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France

French left unites with sole aim of ousting Sarkozy

Text by Ben MCPARTLAND

Latest update : 2012-04-24

The first round of France's 2012 presidential election saw the left wing candidates gain the highest percentage of the vote since 1981. They now have one common goal - to oust French President Nicolas Sarkozy in the run-off vote on May 6.

Radical left-wing maverick Jean-Luc Melenchon believes he “holds the key” to who becomes the next president of France.

Melenchon polled 11.11% of the first round vote on Sunday, coming in fourth place behind Francois Hollande, Nicolas Sarkozy and the National Front’s Marine Le Pen.

The man, who previously called for a ‘citizen’s revolution’, left those supporters who packed into Paris’ Place Stalingrad for his election night rally in no doubt as to where their priorities now lie.

Targeting Sarkozy

Taking to the stage once the preliminary results had been announced just after 8pm, Melenchon told his boisterous followers to turn their votes against the incumbent French president.

“I call on you to meet again on the 6th of May, without demanding anything in exchange, to beat Sarkozy,” he cried. “I ask you to mobilise yourselves as if it was a case of making me president.”

At first, Melenchon refused to mention the name of Francois Hollande on Sunday but has since given a direct endorsement of the Socialist Party candidate.

“We hold the key to the result, I call on you consciously to assume responsibility,” he told supporters.

Melenchon’s team insist no deals will be done with the Socialist Party in exchange for publicly endorsing Hollande.

“The Left Front and the Socialist Party are two different movements,” Jacques Genereux, Melenchon’s economics adviser told FRANCE 24. “We don’t stand alongside them nor do we campaign with them. The one thing we do have in common is the desire to beat Nicolas Sarkozy.”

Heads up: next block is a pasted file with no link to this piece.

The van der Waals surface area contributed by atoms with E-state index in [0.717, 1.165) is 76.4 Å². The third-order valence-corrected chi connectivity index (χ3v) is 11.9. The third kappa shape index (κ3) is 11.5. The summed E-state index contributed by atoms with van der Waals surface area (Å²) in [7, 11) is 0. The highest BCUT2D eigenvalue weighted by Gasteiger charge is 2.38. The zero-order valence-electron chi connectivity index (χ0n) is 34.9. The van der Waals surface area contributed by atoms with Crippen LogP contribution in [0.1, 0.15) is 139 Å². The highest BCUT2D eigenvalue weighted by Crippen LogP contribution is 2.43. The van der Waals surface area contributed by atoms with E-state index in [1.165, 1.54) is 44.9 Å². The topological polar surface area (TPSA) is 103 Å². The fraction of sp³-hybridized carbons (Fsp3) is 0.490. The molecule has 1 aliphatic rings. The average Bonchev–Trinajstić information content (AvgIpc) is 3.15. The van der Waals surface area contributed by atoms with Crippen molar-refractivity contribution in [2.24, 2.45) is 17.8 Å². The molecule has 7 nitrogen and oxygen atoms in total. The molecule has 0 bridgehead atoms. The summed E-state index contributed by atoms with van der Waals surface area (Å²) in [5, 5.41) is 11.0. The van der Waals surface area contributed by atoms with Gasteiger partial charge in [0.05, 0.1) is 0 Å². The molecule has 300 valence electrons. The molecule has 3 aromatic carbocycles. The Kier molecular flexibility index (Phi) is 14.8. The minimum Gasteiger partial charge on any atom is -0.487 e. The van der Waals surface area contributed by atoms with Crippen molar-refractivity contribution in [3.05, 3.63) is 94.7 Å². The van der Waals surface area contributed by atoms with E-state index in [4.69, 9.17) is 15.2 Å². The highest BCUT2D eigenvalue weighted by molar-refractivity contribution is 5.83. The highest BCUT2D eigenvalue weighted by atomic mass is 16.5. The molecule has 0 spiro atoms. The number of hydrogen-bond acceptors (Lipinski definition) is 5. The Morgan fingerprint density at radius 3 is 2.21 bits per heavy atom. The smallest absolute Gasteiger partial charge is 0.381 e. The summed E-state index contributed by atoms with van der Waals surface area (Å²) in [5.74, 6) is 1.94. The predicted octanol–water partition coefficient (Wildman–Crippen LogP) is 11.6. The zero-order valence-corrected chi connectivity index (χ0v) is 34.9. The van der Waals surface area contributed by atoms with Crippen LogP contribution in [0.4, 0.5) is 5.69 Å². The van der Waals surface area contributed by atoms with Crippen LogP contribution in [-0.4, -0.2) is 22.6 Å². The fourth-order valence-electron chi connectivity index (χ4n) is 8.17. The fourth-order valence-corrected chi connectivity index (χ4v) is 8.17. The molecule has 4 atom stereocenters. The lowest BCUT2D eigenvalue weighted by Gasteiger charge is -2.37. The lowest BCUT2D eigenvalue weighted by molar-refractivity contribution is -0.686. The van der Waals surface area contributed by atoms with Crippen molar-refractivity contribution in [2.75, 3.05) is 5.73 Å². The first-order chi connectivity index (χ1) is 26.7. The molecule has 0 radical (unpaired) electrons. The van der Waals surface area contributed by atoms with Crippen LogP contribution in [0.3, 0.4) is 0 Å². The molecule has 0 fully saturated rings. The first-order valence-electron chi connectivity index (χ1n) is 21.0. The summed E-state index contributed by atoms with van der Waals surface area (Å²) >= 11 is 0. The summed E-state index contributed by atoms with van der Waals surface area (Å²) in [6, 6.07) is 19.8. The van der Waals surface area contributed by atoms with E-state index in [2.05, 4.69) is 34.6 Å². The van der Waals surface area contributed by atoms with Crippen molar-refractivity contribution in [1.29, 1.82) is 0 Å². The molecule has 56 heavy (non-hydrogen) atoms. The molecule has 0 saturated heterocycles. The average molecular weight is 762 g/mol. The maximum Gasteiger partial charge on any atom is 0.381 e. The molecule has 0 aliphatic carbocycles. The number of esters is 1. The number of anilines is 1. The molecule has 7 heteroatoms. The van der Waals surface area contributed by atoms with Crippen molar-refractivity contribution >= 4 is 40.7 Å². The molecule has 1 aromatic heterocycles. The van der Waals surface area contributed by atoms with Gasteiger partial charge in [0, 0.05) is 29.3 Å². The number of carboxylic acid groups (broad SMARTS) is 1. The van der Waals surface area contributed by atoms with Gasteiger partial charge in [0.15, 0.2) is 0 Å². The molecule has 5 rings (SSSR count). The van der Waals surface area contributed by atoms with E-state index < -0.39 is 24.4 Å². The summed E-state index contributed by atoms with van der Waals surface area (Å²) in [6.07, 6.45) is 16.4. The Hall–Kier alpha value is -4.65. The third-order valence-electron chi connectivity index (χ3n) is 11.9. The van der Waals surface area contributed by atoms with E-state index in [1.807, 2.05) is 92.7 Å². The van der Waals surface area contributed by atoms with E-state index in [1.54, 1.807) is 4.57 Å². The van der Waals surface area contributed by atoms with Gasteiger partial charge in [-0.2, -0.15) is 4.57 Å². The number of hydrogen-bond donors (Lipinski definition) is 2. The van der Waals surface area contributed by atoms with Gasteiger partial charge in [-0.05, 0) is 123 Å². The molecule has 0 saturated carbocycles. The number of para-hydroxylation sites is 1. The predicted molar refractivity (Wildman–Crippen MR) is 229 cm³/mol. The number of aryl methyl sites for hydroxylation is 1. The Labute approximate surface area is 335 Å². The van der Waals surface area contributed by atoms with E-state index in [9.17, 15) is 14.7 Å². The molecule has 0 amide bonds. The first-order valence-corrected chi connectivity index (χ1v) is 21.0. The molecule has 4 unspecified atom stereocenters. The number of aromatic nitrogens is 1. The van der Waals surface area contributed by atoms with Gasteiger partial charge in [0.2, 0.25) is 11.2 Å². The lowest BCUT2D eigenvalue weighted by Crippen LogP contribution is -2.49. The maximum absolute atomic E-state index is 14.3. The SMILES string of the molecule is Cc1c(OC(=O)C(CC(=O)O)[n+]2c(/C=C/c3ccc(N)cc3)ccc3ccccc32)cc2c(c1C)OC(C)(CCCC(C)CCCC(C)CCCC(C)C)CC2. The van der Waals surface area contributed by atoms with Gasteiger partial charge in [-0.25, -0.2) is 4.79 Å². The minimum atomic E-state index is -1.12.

Despite Melenchon’s claim about holding the key to the presidency, the position of kingmaker for the second round vote appears more likely to be held by Le Pen, considering she polled just over 18% of the vote.

Unlike Le Pen and her supporters, however, it seems certain that the majority of far left voters will be lining up together in an effort to bring down Sarkozy.

Good omens for Hollande

A survey by polling agency BVA published in French daily Le Parisien on Monday suggests 90 per cent of Melenchon’s voters will switch to Hollande for the second round.

The way Le Pen’s voters will turn is less clear: the same poll suggests 57% will go to Sarkozy, and 20% to Hollande.

The omens are good for Hollande. Not since 1981, when socialist Francois Mitterand was elected president, has the left scored such a high percentage (43.87%) of the vote in the first round.

At Place Stalingrad on Sunday, Melenchon’s voters, who chanted “Resistance!” and booed TV images of Le Pen and Sarkozy, agreed that the left needed to unite behind Hollande.

“It’s essential to vote for Hollande now. We just have to get rid of Sarkozy,” Danielle Leroux, an assistant principal of a college told FRANCE 24.

But some of those flag-waving Front Gauche supporters milling around Place Stalingrad late on Sunday night suggested Hollande cannot count on the support of every left-leaning voter.

"I will almost certainly tear up my voting slip in the run off vote,” Isabel Nicolas, a teacher, told FRANCE 24. “If I vote for Hollande I might as well vote for Sarkozy because there is no difference between them. They both want to solve the financial crisis through austerity. Since Mitterrand through to Chirac and Sarkozy, nothing has changed; it just appears to have done so. They have all been the same."

Another disappointed Melenchon supporter Sabrina Elzouagha told FRANCE 24: “I will certainly not be voting for Francois Hollande. He is just like Sarkozy. Melenchon said we have to beat Sarkozy but he did not say vote for Hollande.”

Shock at the far right

Melenchon’s army of supporters were despondent on Sunday night not only because Melenchon gained less of the vote than opinion polls had predicted, but also because Marine Le Pen and their arch enemy the far right, had won historically strong support.

Melenchon had sparred with Le Pen in pre-election television appearances, and the battle between the two ‘fronts’ was one of the more compelling sub-plots of the presidential race.

At one stage, polls suggested Melenchon would defy the odds and take third place behind Sarkozy and Hollande, but Le Pen has doused those hopes, to the anger of those on the far left.

Jean-Luc Pillot, a 25-year-old civil servant at Place Stalingrad on Sunday, told France 24: “Tonight we are not proud to be French. It’s really shameful, and we just don’t understand how so many people could vote for [Le Pen]."

Date created : 2012-04-23

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